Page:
Mau Mau Rising

January 13, 2024
6 mins read

The British War in Kenya
Tuesday, July 31, 2007.
By Patrick Gathara
Now that the Kenyan government has taken the step of honouring Mau Mau leader Dedan Kimathi (main picture) more than 50 years after his hanging by the British colonial government, I think it is also time that we had an realistic appraisal of the uprising, its leaders, causes and effects.
Over the course of half a century, the Mau Mau war has entered into the realm of legend, with little to distinguish between fact and fiction. Many who then opposed or shunned the insurgency nowadays proclaim themselves to be at its forefront, while the real fighters languish in long-forgotten and overgrown graves or are still awaiting the recognition and rewards they insist are due them.Basic facts, such as the source of the term “Mau Mau” have yet to be settled. Kimathi himself preferred that his army be called the Kenya Land and Freedom Army and Josiah (JM) Kariuki, who was also interned in prison camps from 1953 to 1960, and later murdered by Jomo Kenyatta’s agents, talked about the Land and Freedom Army saying that: “The world knows it by a title of abuse and ridicule [Mau Mau] with which it was described by one of its bitterest opponents.” The Kikuyu themselves called it Muingi (“The Movement”), Muigwithania (“The Understanding”), Muma wa Uiguano (“The Oath of Unity”) or simply “The KCA”, after the Kikuyu Central Association that created the impetus for the insurgency.The statistics of the war itself are also a source of perennial controversy. Some sources have the Kikuyu death toll at nearly 20,000 with, according to Wikipedia, 10,527 Mau Mau killed in action, over 2000 arrested and between 70,000 and 100,000 Kikuyus interred in concentration camps. The British losses were remarkably light, with less than 100 dead.
What accounts for this discrepancy? Was the conflict, as some (including the British) have termed it, a civil war within the Kikuyu community? In a paper entitled “Emergency in Kenya: Kikuyu and the Mau Mau Insurrection”, Major Roger D. Hughes of the US Marine Corps says about the conflict:
“The Mau Mau movement is usually viewed strictly as being politically motivated toward national independence. The less popular view is endorsed herein, that two separate, multi-facted movements existed, one motivated by nationalism, and the other by a blind, irrational quest for revenge. In the process of each attempting to exploit the other for self-serving purposes, they became uncontrollably intertwined, which resulted in near disaster for the Kikuyu tribe.”
“Totally lacking in quality intelligence regarding the origins of Mau Mau at the outbreak of hostilities in 1952, colonial forces struck out blindly to suppress the violence and treated the movements as one. Thus, the Military resolution is traced through 1956, when the preponderance of hostilities were finally suppressed in what seemed at that time more like an intra-tribal civil war than a war of independence.”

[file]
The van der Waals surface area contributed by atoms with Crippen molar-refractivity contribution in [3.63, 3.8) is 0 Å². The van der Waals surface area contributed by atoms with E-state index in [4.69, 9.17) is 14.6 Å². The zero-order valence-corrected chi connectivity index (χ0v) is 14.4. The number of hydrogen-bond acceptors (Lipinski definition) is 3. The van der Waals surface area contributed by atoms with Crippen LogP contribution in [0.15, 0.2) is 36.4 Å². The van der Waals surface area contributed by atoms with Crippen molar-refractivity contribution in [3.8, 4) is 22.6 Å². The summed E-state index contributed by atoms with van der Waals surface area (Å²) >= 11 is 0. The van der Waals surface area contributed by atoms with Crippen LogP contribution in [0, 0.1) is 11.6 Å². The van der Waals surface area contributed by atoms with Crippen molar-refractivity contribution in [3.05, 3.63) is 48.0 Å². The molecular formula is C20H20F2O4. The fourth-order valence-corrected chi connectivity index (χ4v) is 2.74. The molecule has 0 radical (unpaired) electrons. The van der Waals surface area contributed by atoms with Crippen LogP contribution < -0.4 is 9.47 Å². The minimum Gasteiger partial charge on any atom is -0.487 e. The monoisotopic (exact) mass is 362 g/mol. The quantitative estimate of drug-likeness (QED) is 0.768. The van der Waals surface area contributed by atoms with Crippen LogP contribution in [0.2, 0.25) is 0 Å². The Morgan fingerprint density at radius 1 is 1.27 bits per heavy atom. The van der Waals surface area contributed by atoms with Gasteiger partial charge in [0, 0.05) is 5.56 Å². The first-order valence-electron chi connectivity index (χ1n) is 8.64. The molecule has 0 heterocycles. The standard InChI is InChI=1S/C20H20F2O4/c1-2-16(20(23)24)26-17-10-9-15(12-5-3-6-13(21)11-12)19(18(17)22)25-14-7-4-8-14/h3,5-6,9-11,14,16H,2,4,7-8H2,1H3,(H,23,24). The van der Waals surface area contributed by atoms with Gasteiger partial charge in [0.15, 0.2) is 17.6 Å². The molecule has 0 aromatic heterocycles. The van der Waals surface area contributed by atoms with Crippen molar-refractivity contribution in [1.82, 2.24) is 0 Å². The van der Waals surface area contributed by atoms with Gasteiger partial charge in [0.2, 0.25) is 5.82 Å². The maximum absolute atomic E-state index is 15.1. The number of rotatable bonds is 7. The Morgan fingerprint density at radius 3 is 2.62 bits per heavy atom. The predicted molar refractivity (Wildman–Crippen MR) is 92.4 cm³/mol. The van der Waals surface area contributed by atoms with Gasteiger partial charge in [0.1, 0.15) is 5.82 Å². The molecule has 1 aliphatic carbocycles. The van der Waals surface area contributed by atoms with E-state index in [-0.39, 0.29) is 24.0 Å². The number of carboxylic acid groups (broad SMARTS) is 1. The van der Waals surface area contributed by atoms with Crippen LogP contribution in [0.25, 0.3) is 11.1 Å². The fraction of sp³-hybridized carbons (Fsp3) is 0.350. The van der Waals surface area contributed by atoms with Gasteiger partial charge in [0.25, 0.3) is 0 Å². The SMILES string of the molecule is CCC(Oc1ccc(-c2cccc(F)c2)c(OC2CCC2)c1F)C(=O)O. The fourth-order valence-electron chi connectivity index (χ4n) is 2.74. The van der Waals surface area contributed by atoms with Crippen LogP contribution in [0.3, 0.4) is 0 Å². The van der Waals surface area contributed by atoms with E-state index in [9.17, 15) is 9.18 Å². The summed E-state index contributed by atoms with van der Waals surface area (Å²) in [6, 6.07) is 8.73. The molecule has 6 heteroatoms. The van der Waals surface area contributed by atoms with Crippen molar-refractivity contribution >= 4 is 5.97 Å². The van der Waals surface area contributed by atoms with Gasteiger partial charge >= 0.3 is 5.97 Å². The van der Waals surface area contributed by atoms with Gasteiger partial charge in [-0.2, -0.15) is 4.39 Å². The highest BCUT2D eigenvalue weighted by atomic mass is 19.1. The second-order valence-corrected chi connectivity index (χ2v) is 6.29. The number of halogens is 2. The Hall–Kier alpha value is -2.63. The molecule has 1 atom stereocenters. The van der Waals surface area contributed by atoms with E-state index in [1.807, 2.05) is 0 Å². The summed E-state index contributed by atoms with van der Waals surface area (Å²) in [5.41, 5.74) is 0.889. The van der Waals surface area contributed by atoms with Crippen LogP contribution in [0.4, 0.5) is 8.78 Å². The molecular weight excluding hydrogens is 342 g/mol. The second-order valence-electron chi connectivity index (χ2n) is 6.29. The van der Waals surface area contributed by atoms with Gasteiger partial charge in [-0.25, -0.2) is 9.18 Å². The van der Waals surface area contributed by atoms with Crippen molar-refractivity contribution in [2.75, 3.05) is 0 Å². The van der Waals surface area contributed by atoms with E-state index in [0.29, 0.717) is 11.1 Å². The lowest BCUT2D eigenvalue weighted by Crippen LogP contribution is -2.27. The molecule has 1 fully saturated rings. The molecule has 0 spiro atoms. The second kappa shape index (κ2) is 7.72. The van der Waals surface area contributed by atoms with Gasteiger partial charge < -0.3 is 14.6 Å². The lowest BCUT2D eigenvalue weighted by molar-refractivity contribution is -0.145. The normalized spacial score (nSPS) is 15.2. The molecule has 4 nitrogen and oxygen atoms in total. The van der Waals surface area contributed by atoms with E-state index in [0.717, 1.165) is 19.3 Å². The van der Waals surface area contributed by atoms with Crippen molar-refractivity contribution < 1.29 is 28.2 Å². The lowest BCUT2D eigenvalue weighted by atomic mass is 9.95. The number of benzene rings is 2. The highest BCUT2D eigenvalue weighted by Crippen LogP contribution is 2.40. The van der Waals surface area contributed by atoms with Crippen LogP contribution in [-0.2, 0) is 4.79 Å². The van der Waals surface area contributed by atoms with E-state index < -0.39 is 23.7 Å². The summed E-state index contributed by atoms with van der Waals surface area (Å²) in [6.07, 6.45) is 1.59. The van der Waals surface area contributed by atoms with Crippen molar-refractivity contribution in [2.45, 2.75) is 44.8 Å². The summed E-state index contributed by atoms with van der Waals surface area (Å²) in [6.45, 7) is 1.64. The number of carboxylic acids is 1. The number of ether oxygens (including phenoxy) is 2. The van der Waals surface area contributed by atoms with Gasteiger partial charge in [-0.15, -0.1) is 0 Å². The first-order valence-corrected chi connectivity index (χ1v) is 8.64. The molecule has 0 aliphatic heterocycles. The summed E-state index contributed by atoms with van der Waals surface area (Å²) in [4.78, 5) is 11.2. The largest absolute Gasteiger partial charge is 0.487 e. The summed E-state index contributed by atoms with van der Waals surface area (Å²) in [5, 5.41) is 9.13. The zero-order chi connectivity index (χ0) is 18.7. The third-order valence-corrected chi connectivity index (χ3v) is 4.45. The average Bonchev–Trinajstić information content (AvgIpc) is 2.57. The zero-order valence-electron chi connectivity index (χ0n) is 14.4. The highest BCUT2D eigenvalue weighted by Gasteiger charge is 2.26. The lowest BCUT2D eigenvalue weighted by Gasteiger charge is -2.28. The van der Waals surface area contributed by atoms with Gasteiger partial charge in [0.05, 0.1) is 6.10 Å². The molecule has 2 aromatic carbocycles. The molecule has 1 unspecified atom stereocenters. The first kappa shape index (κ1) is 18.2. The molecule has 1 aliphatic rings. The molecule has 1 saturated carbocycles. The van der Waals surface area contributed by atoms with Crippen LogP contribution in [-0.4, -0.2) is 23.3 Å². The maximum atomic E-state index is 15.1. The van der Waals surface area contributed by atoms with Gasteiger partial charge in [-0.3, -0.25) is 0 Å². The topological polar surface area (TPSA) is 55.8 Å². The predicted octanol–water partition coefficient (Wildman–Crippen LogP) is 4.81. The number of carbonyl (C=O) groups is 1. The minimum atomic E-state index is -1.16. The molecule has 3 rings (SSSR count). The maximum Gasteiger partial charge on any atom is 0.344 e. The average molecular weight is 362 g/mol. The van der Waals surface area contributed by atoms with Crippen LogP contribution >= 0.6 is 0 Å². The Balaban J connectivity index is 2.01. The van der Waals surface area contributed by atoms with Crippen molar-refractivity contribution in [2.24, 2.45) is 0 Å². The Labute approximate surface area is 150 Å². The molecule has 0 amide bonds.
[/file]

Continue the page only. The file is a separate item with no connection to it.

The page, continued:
And what of tactics?
Both sides utilised the tactics of terror and neither spared innocents. Just compare these two accounts, one by Peter Swan, a British policeman who guarded Kimathi after his capture:
“The Mau Mau ‘Freedom Fighters’ were no more than thugs whose terrorist activities were directed mainly at their own tribesman than at the ‘whites’. Having come across Meru women, gutted with an unborn child torn from them; children whose heads had been cracked open; an old couple that where burnt alive after being ham-strung to make sure that they couldn’t get away, it was difficult for me and the twenty African policeman to have any sympathy for those Mau Mau that we encountered. We took no prisoners. To hear them classed as heroes’ of the day goes against the grain.”
And another from an Australian living in Kenya during the British imposed ‘emergency’:
“We were joined by two of [a settler named] Bill’s mates in another Land Rover and just about dawn we seen two Africans crossing the road ahead. Bill fired a shot across their bow and they put their hands up. I tried to tell Bill that those lads, hardly more than boys they were, didn’t look like Mickeys (Mau Mau) to me but he says, “They’re Kukes and that’s enough for me”. Well he roughs them up some but they say they don’t know where the gang of Mickeys went to, so he gets some rope and ties one to the rear bumper of his Land Rover by his ankles. He drives off a little ways, not too fast you know, and the poor black bastard is trying to keep from ploughing the road with his nose.